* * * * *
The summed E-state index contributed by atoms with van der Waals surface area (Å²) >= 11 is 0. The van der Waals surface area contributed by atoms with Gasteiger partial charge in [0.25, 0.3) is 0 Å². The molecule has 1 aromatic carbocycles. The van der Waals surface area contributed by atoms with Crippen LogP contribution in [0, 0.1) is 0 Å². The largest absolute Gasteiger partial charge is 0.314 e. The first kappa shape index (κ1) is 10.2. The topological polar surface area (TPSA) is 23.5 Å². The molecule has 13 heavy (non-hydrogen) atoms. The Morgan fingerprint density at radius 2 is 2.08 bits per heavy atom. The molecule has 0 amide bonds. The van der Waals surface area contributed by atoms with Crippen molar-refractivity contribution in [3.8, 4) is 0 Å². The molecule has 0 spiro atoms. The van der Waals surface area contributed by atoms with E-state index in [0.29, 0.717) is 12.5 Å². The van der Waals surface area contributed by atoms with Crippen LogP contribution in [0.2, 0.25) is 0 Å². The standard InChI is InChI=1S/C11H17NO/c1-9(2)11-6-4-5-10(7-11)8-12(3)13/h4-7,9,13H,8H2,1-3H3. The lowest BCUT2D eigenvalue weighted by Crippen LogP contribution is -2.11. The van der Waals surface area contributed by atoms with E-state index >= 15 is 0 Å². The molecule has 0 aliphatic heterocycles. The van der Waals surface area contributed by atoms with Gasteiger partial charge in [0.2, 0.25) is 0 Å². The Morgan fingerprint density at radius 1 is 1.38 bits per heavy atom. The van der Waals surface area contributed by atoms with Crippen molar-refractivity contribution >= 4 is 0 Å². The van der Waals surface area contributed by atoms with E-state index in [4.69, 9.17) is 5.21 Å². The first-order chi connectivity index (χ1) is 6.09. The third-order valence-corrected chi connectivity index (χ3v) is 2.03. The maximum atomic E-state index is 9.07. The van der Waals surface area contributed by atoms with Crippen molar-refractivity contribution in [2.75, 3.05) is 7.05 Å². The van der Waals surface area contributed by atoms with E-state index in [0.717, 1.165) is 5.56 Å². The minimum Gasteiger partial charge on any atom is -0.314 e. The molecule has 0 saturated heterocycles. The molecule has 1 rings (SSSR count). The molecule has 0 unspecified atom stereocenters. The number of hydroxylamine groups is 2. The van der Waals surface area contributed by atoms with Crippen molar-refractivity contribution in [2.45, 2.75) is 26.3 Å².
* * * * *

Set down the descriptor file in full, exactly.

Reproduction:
The summed E-state index contributed by atoms with van der Waals surface area (Å²) >= 11 is 0. The van der Waals surface area contributed by atoms with Gasteiger partial charge in [0.25, 0.3) is 0 Å². The molecule has 1 aromatic carbocycles. The van der Waals surface area contributed by atoms with Crippen LogP contribution in [0, 0.1) is 0 Å². The largest absolute Gasteiger partial charge is 0.314 e. The first kappa shape index (κ1) is 10.2. The topological polar surface area (TPSA) is 23.5 Å². The molecule has 13 heavy (non-hydrogen) atoms. The Morgan fingerprint density at radius 2 is 2.08 bits per heavy atom. The molecule has 0 amide bonds. The van der Waals surface area contributed by atoms with Crippen molar-refractivity contribution in [3.8, 4) is 0 Å². The molecule has 0 spiro atoms. The van der Waals surface area contributed by atoms with E-state index in [0.29, 0.717) is 12.5 Å². The van der Waals surface area contributed by atoms with Crippen LogP contribution in [0.2, 0.25) is 0 Å². The standard InChI is InChI=1S/C11H17NO/c1-9(2)11-6-4-5-10(7-11)8-12(3)13/h4-7,9,13H,8H2,1-3H3. The lowest BCUT2D eigenvalue weighted by Crippen LogP contribution is -2.11. The van der Waals surface area contributed by atoms with E-state index >= 15 is 0 Å². The molecule has 0 aliphatic heterocycles. The van der Waals surface area contributed by atoms with Gasteiger partial charge in [0.2, 0.25) is 0 Å². The Morgan fingerprint density at radius 1 is 1.38 bits per heavy atom. The van der Waals surface area contributed by atoms with Crippen molar-refractivity contribution >= 4 is 0 Å². The van der Waals surface area contributed by atoms with E-state index in [4.69, 9.17) is 5.21 Å². The first-order chi connectivity index (χ1) is 6.09. The third-order valence-corrected chi connectivity index (χ3v) is 2.03. The maximum atomic E-state index is 9.07. The van der Waals surface area contributed by atoms with Crippen molar-refractivity contribution in [2.75, 3.05) is 7.05 Å². The van der Waals surface area contributed by atoms with E-state index in [0.717, 1.165) is 5.56 Å². The minimum Gasteiger partial charge on any atom is -0.314 e. The molecule has 0 saturated heterocycles. The molecule has 1 rings (SSSR count). The molecule has 0 unspecified atom stereocenters. The number of hydroxylamine groups is 2. The van der Waals surface area contributed by atoms with Crippen molar-refractivity contribution in [2.45, 2.75) is 26.3 Å².